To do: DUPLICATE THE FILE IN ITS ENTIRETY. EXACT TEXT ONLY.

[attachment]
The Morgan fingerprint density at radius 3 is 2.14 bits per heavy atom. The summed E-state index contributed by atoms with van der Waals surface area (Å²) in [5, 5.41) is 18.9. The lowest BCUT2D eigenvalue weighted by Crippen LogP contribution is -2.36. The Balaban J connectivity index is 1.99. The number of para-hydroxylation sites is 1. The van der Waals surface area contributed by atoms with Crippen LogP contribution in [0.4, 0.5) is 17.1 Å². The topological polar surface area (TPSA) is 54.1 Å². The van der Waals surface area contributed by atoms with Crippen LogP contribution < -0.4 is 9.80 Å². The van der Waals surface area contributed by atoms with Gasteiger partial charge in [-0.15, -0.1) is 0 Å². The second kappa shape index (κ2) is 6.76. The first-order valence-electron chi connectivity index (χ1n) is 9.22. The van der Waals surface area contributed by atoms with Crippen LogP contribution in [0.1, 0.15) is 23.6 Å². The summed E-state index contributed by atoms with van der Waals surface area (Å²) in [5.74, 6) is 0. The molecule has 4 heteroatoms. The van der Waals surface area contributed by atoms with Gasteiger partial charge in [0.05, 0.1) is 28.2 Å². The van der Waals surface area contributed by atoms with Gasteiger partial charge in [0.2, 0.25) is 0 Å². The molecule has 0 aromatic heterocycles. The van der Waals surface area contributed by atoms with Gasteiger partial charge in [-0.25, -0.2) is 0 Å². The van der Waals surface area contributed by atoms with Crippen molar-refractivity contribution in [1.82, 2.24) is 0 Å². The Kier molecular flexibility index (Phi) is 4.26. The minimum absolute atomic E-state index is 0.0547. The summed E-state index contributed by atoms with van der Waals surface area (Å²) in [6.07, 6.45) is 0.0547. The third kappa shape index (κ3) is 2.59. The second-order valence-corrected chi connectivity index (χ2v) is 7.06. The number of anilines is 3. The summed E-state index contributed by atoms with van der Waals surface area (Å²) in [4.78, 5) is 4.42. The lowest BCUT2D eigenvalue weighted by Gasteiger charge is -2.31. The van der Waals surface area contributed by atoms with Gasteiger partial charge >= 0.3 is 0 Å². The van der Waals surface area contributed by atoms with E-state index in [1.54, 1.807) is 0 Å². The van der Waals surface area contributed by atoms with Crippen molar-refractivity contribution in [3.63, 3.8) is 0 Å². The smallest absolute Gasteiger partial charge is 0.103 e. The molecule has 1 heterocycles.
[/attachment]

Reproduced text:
The Morgan fingerprint density at radius 3 is 2.14 bits per heavy atom. The summed E-state index contributed by atoms with van der Waals surface area (Å²) in [5, 5.41) is 18.9. The lowest BCUT2D eigenvalue weighted by Crippen LogP contribution is -2.36. The Balaban J connectivity index is 1.99. The number of para-hydroxylation sites is 1. The van der Waals surface area contributed by atoms with Crippen LogP contribution in [0.4, 0.5) is 17.1 Å². The topological polar surface area (TPSA) is 54.1 Å². The van der Waals surface area contributed by atoms with Crippen LogP contribution < -0.4 is 9.80 Å². The van der Waals surface area contributed by atoms with Gasteiger partial charge in [-0.15, -0.1) is 0 Å². The second kappa shape index (κ2) is 6.76. The first-order valence-electron chi connectivity index (χ1n) is 9.22. The van der Waals surface area contributed by atoms with Crippen LogP contribution in [0.1, 0.15) is 23.6 Å². The summed E-state index contributed by atoms with van der Waals surface area (Å²) in [5.74, 6) is 0. The molecule has 4 heteroatoms. The van der Waals surface area contributed by atoms with Gasteiger partial charge in [0.05, 0.1) is 28.2 Å². The van der Waals surface area contributed by atoms with Gasteiger partial charge in [0.2, 0.25) is 0 Å². The molecule has 0 aromatic heterocycles. The van der Waals surface area contributed by atoms with Gasteiger partial charge in [-0.25, -0.2) is 0 Å². The van der Waals surface area contributed by atoms with Crippen molar-refractivity contribution in [1.82, 2.24) is 0 Å². The Kier molecular flexibility index (Phi) is 4.26. The minimum absolute atomic E-state index is 0.0547. The summed E-state index contributed by atoms with van der Waals surface area (Å²) in [6.07, 6.45) is 0.0547. The third kappa shape index (κ3) is 2.59. The second-order valence-corrected chi connectivity index (χ2v) is 7.06. The number of anilines is 3. The summed E-state index contributed by atoms with van der Waals surface area (Å²) in [4.78, 5) is 4.42. The lowest BCUT2D eigenvalue weighted by Gasteiger charge is -2.31. The van der Waals surface area contributed by atoms with Gasteiger partial charge >= 0.3 is 0 Å². The van der Waals surface area contributed by atoms with E-state index in [1.54, 1.807) is 0 Å². The van der Waals surface area contributed by atoms with Crippen molar-refractivity contribution in [3.63, 3.8) is 0 Å². The smallest absolute Gasteiger partial charge is 0.103 e. The molecule has 1 heterocycles.